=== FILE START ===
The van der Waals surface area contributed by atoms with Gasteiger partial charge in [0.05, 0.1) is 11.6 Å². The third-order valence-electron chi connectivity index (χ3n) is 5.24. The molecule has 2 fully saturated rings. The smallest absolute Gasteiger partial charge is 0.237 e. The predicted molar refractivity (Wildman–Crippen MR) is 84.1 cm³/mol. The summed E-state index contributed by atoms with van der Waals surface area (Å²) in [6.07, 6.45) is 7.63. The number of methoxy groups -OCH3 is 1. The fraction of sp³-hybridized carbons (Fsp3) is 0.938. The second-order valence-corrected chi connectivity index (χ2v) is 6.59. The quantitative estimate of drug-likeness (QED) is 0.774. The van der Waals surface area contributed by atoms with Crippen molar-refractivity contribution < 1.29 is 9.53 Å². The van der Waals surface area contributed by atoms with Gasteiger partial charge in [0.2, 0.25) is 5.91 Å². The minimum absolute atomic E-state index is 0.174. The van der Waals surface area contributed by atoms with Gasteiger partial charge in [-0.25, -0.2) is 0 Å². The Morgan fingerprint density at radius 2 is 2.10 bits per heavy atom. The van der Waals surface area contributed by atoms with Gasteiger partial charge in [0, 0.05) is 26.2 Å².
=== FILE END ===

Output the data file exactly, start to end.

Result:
The van der Waals surface area contributed by atoms with Gasteiger partial charge in [0.05, 0.1) is 11.6 Å². The third-order valence-electron chi connectivity index (χ3n) is 5.24. The molecule has 2 fully saturated rings. The smallest absolute Gasteiger partial charge is 0.237 e. The predicted molar refractivity (Wildman–Crippen MR) is 84.1 cm³/mol. The summed E-state index contributed by atoms with van der Waals surface area (Å²) in [6.07, 6.45) is 7.63. The number of methoxy groups -OCH3 is 1. The fraction of sp³-hybridized carbons (Fsp3) is 0.938. The second-order valence-corrected chi connectivity index (χ2v) is 6.59. The quantitative estimate of drug-likeness (QED) is 0.774. The van der Waals surface area contributed by atoms with Crippen molar-refractivity contribution < 1.29 is 9.53 Å². The van der Waals surface area contributed by atoms with Gasteiger partial charge in [0.2, 0.25) is 5.91 Å². The minimum absolute atomic E-state index is 0.174. The van der Waals surface area contributed by atoms with Gasteiger partial charge in [-0.25, -0.2) is 0 Å². The Morgan fingerprint density at radius 2 is 2.10 bits per heavy atom. The van der Waals surface area contributed by atoms with Gasteiger partial charge in [0, 0.05) is 26.2 Å².